“Wisconsin’s DHS has recommended one of the most restrictive proposed standards in the nation at 20 parts per trillion combined,” the Water Quality Coalition stated last week in a press release. The coalition is composed of industry associations, scientists, and legal scholars, including the American Chemistry Council, the National Waste & Recycling Association, the Wisconsin Paper Council, and Wisconsin Manufacturers & Commerce.
The standards recommended by the Department of Health Services mean enforcement could be triggered by as little as 10 parts per trillion of PFOS and 10 parts per trillion PFOA combined. But DHS takes the stringent standard further, setting out a combined preventive action limit for PFOS and PFOA at 2 parts per trillion, the lowest enforceable limit in the world, according to the Water Quality Coalition.
“The DHS standard would have a detrimental impact on Wisconsin’s economy. It will significantly impact tax payers, utility rate payers, job creators, and local governments not only with the cost of installing expensive and underdeveloped control equipment, but also the cost of fines and forfeitures when the regulated community cannot meet a nearly impossible standard,” the coalition wrote in its Comments on DHS’ recommended groundwater standards for PFOA and PFOS.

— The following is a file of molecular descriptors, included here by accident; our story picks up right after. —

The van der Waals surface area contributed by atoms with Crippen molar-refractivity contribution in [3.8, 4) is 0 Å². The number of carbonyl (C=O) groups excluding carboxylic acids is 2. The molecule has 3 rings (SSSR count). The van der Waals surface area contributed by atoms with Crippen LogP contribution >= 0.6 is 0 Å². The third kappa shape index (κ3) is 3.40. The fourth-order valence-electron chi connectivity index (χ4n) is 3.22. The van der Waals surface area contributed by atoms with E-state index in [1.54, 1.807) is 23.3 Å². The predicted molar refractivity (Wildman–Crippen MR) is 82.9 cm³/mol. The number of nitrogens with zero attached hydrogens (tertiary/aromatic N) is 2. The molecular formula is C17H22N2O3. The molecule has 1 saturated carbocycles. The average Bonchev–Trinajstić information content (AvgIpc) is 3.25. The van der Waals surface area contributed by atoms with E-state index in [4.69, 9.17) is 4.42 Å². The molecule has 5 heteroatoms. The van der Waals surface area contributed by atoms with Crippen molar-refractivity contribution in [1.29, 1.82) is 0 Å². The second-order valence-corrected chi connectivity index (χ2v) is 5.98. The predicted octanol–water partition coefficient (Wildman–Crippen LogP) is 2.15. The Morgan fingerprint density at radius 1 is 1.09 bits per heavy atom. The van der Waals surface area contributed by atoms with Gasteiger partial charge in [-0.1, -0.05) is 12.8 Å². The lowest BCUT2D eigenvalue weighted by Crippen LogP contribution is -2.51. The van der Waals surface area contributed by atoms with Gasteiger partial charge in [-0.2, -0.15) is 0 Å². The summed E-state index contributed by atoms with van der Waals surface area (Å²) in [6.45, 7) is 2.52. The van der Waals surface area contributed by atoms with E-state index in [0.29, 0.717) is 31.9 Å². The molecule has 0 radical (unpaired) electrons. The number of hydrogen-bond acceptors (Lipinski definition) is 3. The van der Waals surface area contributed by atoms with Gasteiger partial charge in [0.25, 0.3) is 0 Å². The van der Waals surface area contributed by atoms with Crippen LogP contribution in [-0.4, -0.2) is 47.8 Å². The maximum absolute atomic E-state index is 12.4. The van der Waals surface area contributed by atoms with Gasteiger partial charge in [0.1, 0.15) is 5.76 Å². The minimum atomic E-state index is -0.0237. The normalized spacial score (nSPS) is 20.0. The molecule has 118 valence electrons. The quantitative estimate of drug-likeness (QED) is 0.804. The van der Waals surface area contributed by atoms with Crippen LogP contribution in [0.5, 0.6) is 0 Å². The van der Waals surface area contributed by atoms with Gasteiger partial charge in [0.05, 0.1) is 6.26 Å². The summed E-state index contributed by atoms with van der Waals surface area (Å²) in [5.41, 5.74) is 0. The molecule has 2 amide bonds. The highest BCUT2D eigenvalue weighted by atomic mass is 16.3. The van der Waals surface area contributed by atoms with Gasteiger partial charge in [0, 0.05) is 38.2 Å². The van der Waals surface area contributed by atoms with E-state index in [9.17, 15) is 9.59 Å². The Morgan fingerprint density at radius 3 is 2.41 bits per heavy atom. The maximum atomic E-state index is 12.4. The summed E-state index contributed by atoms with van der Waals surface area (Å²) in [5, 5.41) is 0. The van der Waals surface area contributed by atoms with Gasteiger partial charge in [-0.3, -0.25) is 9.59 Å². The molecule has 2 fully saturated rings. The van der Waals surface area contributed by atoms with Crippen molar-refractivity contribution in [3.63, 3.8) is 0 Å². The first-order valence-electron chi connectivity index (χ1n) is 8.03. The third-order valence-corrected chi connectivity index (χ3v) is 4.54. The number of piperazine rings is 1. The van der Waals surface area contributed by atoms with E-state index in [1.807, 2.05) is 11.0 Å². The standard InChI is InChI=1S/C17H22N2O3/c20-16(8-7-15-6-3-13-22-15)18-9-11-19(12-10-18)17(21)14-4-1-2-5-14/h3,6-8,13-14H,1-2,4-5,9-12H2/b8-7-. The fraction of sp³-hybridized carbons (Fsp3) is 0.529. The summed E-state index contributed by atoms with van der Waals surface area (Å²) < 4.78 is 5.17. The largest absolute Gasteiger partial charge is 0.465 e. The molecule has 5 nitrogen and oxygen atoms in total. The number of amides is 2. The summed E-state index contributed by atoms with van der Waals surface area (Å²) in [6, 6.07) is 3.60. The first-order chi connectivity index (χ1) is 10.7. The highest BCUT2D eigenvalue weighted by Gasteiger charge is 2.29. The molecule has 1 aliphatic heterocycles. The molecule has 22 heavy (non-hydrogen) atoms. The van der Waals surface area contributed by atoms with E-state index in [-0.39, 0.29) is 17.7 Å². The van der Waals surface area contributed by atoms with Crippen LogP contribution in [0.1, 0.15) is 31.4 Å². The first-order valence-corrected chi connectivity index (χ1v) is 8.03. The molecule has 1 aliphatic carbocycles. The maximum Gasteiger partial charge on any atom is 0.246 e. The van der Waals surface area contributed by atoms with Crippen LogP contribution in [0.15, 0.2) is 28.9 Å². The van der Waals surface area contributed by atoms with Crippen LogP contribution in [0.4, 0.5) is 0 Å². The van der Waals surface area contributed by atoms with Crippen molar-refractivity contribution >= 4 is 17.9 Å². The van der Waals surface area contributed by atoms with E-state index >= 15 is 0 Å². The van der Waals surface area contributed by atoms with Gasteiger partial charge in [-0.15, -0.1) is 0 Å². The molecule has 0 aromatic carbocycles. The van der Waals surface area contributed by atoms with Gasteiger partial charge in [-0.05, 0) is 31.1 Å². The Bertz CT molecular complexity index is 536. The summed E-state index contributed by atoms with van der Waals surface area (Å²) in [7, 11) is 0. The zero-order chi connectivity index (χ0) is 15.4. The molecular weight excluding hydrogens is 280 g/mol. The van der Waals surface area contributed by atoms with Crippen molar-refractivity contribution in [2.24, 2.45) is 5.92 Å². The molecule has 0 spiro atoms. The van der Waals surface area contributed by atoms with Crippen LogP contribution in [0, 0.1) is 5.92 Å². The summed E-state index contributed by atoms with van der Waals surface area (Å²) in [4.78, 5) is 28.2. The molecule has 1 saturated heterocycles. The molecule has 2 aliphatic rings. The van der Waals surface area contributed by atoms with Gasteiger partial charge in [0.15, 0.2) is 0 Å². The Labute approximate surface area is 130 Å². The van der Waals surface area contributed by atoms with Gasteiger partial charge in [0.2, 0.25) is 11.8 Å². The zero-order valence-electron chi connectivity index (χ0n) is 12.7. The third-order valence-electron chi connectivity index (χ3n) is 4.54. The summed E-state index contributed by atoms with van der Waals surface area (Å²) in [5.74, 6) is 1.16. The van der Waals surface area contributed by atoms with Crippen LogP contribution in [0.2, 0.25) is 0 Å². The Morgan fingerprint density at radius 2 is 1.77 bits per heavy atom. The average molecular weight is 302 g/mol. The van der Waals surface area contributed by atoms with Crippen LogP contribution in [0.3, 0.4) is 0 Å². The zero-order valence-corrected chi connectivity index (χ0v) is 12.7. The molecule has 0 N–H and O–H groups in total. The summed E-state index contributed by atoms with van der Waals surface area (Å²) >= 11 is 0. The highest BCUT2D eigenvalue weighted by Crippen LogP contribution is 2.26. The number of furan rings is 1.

New York is going down the road with similar aggressive environmental standards, and the costs are adding up.
Last year, the state set recommended levels for PFOA and PFOS (perfluorooctanesulfonate) at 10 parts per trillion for each compound individually, not quite as stringent as Wisconsin’s recommended standards but thought to be the toughest in the nation at the time.
The New York agency that oversees community water systems estimates the cost of compliance by the local entities alone will top $850 million in capital expenditures and $45 million in operation and maintenance costs.Those estimates don’t take into account the expensive technology the private sector would have to deploy to ensure compliance.